We Know Less About Immunizations Than We Thought

Some vaccines lose effectiveness more quickly--and others last much longer---than previously understood.

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A report in Science magazine is rather disturbing. Some vaccines we thought lasted a lifetime, don’t. Conversely, some booster shots are unnecessary. And flu shots? They diminish in effectiveness in mere weeks.

Like millions of people in the United States last year, Stanley Plotkin and his wife got vaccinated against influenza at the start of the Northern Hemisphere’s flu season, in early October. Plotkin, a physician and emeritus professor at the University of Pennsylvania, knew well the value of the shot: He is one of the world’s most renowned vaccinologists, having had a hand in several vaccines on the market, including the one for rubella. He’s even the co-author of the standard medical textbook, Vaccines.

In January, just 3 months later, the couple got a second flu shot.

That was an unusual choice, one not recommended by the U.S. Advisory Committee on Immunization Practices (ACIP), which guides the country’s vaccine usage. But a growing body of evidence that the protective immune responses triggered by flu vaccines wane in a matter of weeks persuaded Plotkin to return to the clinic. “The time and cost was trivial compared to the importance of influenza at my age,” says Plotkin, 86. “With flu, we’re not talking about getting a case of the sniffles.”

It’s not just flu. Recent studies show vaccines for mumps, pertussis, meningococcal disease, and yellow fever also lose their effectiveness faster than official immunization recommendations suggest. Vaccines have been a crucial public health tool for decades, so it may seem strange that their durability isn’t well understood. But vaccines are approved and come to market years before it’s clear how long protection lasts. Later, fading protection can go unnoticed because a vaccine in wide use has largely eliminated transmission of the microbes it protects against, making “breakthrough” infections rare. Even if viruses or bacteria are still in circulation, people vaccinated against them will sometimes receive natural boosting of their immunity. And declining vaccine immunity is not an all-or-nothing phenomenon: A breakthrough infection often leads to much less severe symptoms of the disease.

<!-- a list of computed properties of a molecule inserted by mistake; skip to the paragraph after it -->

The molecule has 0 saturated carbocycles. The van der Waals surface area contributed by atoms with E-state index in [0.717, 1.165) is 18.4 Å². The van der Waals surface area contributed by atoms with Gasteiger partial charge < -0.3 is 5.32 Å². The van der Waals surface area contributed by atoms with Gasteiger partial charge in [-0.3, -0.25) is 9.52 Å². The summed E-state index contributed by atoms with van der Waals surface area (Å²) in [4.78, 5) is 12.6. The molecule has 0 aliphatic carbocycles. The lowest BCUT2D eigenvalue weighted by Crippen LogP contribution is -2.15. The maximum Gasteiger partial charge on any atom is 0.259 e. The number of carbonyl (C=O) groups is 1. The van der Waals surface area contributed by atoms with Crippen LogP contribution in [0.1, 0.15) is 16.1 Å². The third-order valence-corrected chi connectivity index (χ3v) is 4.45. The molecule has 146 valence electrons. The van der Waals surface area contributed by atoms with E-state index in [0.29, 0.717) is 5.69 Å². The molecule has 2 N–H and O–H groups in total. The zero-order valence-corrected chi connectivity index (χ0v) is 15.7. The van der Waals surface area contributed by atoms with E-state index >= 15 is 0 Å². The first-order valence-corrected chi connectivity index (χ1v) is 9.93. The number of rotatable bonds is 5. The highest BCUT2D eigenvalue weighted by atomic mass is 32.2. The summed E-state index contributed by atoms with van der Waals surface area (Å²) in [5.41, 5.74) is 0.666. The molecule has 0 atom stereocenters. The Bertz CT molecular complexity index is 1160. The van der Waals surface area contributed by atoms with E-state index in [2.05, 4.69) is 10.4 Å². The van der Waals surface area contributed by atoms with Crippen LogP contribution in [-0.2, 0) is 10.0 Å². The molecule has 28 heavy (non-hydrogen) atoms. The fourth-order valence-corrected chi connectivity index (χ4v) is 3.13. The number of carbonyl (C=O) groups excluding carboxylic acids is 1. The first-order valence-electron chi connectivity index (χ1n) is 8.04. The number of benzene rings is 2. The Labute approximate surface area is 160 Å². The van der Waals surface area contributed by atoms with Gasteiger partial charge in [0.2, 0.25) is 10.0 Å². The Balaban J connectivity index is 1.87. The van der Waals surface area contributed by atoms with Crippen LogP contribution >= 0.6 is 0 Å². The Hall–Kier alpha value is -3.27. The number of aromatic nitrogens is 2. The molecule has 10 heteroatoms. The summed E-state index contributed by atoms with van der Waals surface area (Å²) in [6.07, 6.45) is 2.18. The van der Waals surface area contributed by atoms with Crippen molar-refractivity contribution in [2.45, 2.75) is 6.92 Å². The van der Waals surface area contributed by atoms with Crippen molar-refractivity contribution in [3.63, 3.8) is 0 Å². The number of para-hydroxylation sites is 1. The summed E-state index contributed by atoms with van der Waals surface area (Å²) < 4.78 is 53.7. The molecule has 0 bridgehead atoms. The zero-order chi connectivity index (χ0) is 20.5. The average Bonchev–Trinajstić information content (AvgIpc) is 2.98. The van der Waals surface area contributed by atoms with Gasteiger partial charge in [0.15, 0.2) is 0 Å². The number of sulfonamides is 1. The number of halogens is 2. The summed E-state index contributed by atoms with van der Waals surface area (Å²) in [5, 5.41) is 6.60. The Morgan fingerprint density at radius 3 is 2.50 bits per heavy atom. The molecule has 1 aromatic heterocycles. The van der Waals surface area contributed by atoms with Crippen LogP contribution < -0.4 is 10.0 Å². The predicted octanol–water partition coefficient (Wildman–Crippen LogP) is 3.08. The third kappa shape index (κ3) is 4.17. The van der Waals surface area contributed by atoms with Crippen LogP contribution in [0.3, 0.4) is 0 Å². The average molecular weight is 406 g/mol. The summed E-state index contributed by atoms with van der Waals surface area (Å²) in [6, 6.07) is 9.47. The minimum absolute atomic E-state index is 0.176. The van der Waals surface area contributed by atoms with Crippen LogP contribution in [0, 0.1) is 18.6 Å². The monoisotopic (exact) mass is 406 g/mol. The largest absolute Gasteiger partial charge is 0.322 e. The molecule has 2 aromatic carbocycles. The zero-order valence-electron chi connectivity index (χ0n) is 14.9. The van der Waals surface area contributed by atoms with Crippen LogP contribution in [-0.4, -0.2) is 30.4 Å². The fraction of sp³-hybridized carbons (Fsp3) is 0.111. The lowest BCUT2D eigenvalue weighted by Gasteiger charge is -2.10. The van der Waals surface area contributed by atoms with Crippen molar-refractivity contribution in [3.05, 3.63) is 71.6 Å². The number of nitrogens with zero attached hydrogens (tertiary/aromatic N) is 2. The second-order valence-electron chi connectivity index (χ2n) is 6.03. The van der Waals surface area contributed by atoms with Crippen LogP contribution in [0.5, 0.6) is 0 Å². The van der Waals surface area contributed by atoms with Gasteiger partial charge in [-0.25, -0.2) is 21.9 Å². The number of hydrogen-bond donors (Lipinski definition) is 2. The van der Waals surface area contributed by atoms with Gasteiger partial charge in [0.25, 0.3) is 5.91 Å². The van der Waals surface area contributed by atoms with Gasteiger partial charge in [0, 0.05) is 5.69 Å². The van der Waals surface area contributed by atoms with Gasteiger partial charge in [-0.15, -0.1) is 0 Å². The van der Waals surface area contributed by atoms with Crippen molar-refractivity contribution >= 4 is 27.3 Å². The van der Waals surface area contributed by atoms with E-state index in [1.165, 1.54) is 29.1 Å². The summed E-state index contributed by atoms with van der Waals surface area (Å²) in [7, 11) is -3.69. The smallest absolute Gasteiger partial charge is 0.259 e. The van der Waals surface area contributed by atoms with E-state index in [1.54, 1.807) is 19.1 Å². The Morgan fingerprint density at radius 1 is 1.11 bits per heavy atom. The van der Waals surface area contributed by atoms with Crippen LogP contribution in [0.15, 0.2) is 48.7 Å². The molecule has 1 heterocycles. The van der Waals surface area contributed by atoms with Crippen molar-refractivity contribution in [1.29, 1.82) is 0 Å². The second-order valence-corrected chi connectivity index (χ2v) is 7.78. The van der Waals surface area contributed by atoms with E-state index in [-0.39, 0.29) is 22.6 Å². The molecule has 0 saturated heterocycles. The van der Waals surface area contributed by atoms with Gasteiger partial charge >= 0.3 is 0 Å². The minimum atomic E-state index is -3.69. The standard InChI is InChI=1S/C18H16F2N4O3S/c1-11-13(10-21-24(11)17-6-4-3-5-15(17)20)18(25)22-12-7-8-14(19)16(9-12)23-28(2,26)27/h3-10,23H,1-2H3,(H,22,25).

Researchers are ramping up efforts to figure out why some vaccines protect for mere weeks but others work for life. “We simply don’t know what the rules are to inducing long-lasting immunity,” says Plotkin, who began to research vaccines in 1957. “For years, we were making vaccines without a really deep knowledge of immunology. Everything, of course, depends on immunologic memory, and we have not systematically measured it.”

Bali Pulendran, an immunologist at Stanford University in Palo Alto, California, has reached the same frustrating conclusion about vaccine durability. “I keep saying, ‘It’s not well understood, it’s not well understood.’ This is one of the major issues in vaccines.” Deepening the confusion, two essential vaccines, against diphtheria and tetanus, appear to have better durability than widely presumed.


In a 2018 review of 11 recent studies on the durability of influenza vaccines, researchers concluded that effectiveness can vanish as soon as 90 days after vaccination. The article, published in Clinical Infectious Diseases, further noted that 20% of Americans received their flu vaccines for a given season by the end of September—which means the vaccine may do nothing come peak flu spread in January and February. “The further away you get from your vaccine, the higher the risk that you’ll contract influenza,” says study co-author Kunal Rambhia, a drug delivery specialist working on a Ph.D. at the University of Michigan in Ann Arbor. “This has huge implications.”